Dropping a bombshell
Ion Maiden has been making waves as of late and for good reason. This is the game idiots like me have been clamoring for ever since Call of Duty skyrocketed into popularity and started becoming the template for a modern first-person shooter. I wanted a return to that distinctly ‘90s style of level design focused on key hunting and maze-like layouts that required me to pay attention. I also liked the ridiculous weaponry that threw realism out the window in favor of guns that could turn enemies into pixelated piles of bloody bones and goo.
We already have two different previews of the game, though, so what the hell else can I bring to the table? Why not talk a little about the structure of Ion Maiden and how this is going to be different from past Build Engine titles.
The representative from 3D Realms I spoke with said Ion Maiden won’t be utilizing an episode selection like Duke Nukem 3D or Shadow Warrior. The structure is similar to Half-Life in that you’ll reach the conclusion of one level and seamlessly keep playing. I’ve played Duke 3D more times than I’m willing to admit, so I was never going to miss smacking an atomic symbol to signal the end of an area. This approach may not be new, but it definitely helps build the atmosphere of the world that Ion Maiden is set in.
As for how long the game is going to be, the idea is that it will encompass seven mini-campaigns that are each roughly the length of the preview build. While it was supposed to take around two hours to finish, I’m apparently a god at this game because I managed to do it in a little over an hour. I might as well get my nitpicking out of the way because difficulty balancing is the only real issue I have.
If you’re an FPS veteran, Ion Maiden is not going to stress you to any degree. The weapons are all very similar to Duke 3D’s arsenal, so making approximations based on past knowledge certainly helps. That being said, the AI isn’t brilliant (or even remotely smart), so you can outsmart them pretty well by dodging in between pillars or doors.
During the opening of the demo, I was hovering around 30 health because of the lack of weapons. Once I acquired a small arsenal, my health pool rarely left 110 until I got to the boss fight. For that matter, it seems like the beginning area is meant to be more punishing than anything else, since it kind of acts like a trial by fire to get you acquainted with the world. I don’t mind a challenge up front, but I breezed through the rest of the demo and never really felt the urge to change weapons due to an abundant ammo count.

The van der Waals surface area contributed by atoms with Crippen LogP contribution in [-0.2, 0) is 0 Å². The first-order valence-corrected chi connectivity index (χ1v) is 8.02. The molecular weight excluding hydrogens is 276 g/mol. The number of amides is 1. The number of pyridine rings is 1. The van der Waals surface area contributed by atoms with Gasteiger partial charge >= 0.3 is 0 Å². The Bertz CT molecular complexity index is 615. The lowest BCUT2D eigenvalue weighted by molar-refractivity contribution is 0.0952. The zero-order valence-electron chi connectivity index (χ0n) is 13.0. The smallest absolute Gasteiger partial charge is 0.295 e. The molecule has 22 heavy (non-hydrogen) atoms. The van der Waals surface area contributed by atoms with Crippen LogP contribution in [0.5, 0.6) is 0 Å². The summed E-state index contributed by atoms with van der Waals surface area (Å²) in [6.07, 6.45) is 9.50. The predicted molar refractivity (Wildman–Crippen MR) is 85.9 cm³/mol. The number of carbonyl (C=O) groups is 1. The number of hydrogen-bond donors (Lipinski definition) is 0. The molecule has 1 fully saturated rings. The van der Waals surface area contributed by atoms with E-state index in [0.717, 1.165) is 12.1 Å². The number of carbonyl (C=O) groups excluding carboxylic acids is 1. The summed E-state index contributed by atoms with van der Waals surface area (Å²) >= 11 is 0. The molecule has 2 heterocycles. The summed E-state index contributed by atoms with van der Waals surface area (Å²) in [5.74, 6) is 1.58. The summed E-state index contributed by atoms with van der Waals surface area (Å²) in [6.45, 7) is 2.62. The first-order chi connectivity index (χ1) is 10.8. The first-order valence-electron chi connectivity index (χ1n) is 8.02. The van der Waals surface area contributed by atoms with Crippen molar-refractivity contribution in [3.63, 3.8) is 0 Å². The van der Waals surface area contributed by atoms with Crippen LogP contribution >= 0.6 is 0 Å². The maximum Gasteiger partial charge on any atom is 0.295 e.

That being said, the game is still early enough in development that this can change. It is one thing to be easy, but for the game to front-load the difficulty makes the later segments a little boring in comparison. At least the level design is creative because holy shit these maps are large. There isn’t as much interactivity as Duke 3D, but there is a multitude of different paths you can take to reach your goal.
I wouldn’t call it non-linear — because it isn’t — but your approach isn’t set in stone. This isn’t a game about set pieces but discovering how you can reach that exit in the most efficient way possible. Repeat playthroughs will probably see me finding secrets and pathways I didn’t even consider which is a lost art in this modern era of level design.
The only other thing I can really comment on is the voice acting. There isn’t that much of it, though that is due to this still being a demo. The 3D Realms rep told me the voice acting was something they were originally going to leave out entirely but was brought in due to fan demand. In a weird way, it almost echoes the story of how Duke Nukem got his iconic voice because Bombshell wasn’t given any recorded dialogue until a week before the preview builds went out.
3D Realms had a voice actress come in and record a bunch of random things just so they could have lines ready for the public. If you’re unfamiliar with the story behind Duke Nukem 3D, it essentially went that Duke was voiceless and a woman at 3D Realms knew a man in radio that she thought would be perfect for the role. After 3D Realms tried him out, they loved it and added his lines in a month before release. Obviously, that man was Jon St. John and while the actress doing Bombshell doesn’t have that same gusto, she does inhabit a similar feel to the classic 3D Realms anti-heroes.
Funny quips aside, Ion Maiden is shaping up nicely. I didn’t see anything that made me think modern shooter design, so I’m kind of in love. With this, DUSK, and Amid Evil all being released in 2018, I’m in first-person shooter heaven. It has been a long time since we’ve gotten classic shooters that weren’t just re-releases of older titles, but that wait has definitely been worth it.